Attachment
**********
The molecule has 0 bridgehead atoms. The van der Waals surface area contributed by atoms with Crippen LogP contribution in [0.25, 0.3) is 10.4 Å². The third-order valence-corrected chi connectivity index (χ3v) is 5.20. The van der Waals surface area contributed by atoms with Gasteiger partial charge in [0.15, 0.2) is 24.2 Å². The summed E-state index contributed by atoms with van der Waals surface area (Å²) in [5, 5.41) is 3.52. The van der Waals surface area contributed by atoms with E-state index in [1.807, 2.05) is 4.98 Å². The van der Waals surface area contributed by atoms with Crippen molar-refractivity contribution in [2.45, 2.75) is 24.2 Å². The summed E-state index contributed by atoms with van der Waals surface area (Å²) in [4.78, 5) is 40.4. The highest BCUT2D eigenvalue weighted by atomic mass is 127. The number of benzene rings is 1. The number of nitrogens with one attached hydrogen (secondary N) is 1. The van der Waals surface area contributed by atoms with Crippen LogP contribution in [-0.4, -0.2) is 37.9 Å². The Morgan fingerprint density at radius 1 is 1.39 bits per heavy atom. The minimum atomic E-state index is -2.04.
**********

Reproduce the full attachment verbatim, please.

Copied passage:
The molecule has 0 bridgehead atoms. The van der Waals surface area contributed by atoms with Crippen LogP contribution in [0.25, 0.3) is 10.4 Å². The third-order valence-corrected chi connectivity index (χ3v) is 5.20. The van der Waals surface area contributed by atoms with Gasteiger partial charge in [0.15, 0.2) is 24.2 Å². The summed E-state index contributed by atoms with van der Waals surface area (Å²) in [5, 5.41) is 3.52. The van der Waals surface area contributed by atoms with E-state index in [1.807, 2.05) is 4.98 Å². The van der Waals surface area contributed by atoms with Crippen molar-refractivity contribution in [2.45, 2.75) is 24.2 Å². The summed E-state index contributed by atoms with van der Waals surface area (Å²) in [4.78, 5) is 40.4. The highest BCUT2D eigenvalue weighted by atomic mass is 127. The number of benzene rings is 1. The number of nitrogens with one attached hydrogen (secondary N) is 1. The van der Waals surface area contributed by atoms with Crippen LogP contribution in [-0.4, -0.2) is 37.9 Å². The Morgan fingerprint density at radius 1 is 1.39 bits per heavy atom. The minimum atomic E-state index is -2.04.